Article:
Ox-eye Daisies Leucanthemum vulgare (formerly Chrysanthemum leucanthemum) were the first Missouri wildflowers I learned to identify before they were blooming. There was a field of them behind where I was living so I waited for them to die back and took note of what their rosette shape looked like so I could transplant some the following year.
Although identified as a Missouri wildflower, Ox-eye Daisies were introduced to North America from Eurasia. Others include dandelion, shepherd's purse, salsify, and henbit.
Ox-eye Daisies are herbs and the original plant that was bred to produce the more popular, and well-behaved, Shasta Daisy.
Ox-eye Daisies can be invasive and easily take over an area, which earns them the moniker of weed. I love seeing them along road sides and in my garden, they are very happy flowers and undoubtedly inspired me to carry this crochet daisies lap quilt throw.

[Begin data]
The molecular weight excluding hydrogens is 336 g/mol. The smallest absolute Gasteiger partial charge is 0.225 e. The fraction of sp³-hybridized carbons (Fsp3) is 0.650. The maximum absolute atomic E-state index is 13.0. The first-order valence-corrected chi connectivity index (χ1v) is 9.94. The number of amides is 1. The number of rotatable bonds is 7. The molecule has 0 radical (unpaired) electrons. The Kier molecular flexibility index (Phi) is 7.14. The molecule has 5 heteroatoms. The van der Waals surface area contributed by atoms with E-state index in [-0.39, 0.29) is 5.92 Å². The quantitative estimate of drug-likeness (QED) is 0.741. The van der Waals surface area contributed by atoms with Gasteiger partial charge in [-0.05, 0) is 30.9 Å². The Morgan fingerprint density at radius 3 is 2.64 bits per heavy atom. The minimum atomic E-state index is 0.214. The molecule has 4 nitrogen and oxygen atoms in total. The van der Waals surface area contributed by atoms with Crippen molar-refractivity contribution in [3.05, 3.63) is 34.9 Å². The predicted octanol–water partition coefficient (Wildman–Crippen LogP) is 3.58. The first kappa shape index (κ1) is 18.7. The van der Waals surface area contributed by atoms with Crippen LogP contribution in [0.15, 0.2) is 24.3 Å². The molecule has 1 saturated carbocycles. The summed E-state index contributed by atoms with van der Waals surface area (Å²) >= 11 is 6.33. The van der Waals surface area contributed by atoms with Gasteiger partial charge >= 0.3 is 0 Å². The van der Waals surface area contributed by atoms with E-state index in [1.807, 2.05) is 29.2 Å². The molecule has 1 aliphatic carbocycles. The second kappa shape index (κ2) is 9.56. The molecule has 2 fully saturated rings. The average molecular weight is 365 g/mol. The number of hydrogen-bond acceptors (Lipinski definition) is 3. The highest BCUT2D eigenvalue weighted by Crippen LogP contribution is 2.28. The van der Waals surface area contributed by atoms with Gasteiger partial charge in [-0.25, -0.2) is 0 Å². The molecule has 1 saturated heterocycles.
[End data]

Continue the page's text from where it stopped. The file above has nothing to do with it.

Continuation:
Interestingly enough, this perennial is edible although I have to confess I haven’t tried them. Yet.
As I was looking at what was visiting this personal favorite, I spotted another, smaller white daily-like flower. Can you spot it?
(Hint. Bottom left)
Philadelphia Fleabane Erigeron philadelphicus looks similar to Ox-eye Daisies but the white petals look more like someone took a pair of scissors and cut up the petals into a fringe. Philadelphia is considered a native Missouri wildflower and is a favorite food source of many of Missouri’s native bees including mason bees, small carpenter bees and cuckoo bees.
Philadelphia Fleabane flowers are also about half the size of Ox-eye Daisies so it’s easy to distinguish them when sitting together in a field.
Both flowers are simply white flowers with yellow centers but both are nice hosts to a number of insects, which means they have a nicely established job in our garden’s ecosystems.
One more thing about Ox-eye daisies. Did you know they are edible? You can sprinkle the white petals on a salad. According to Jan Philips, the green leaves can also be added to a salad and may be “an acquired taste.”
I suspect some people are still trying to get over that they can eat Ox-eye Daisies.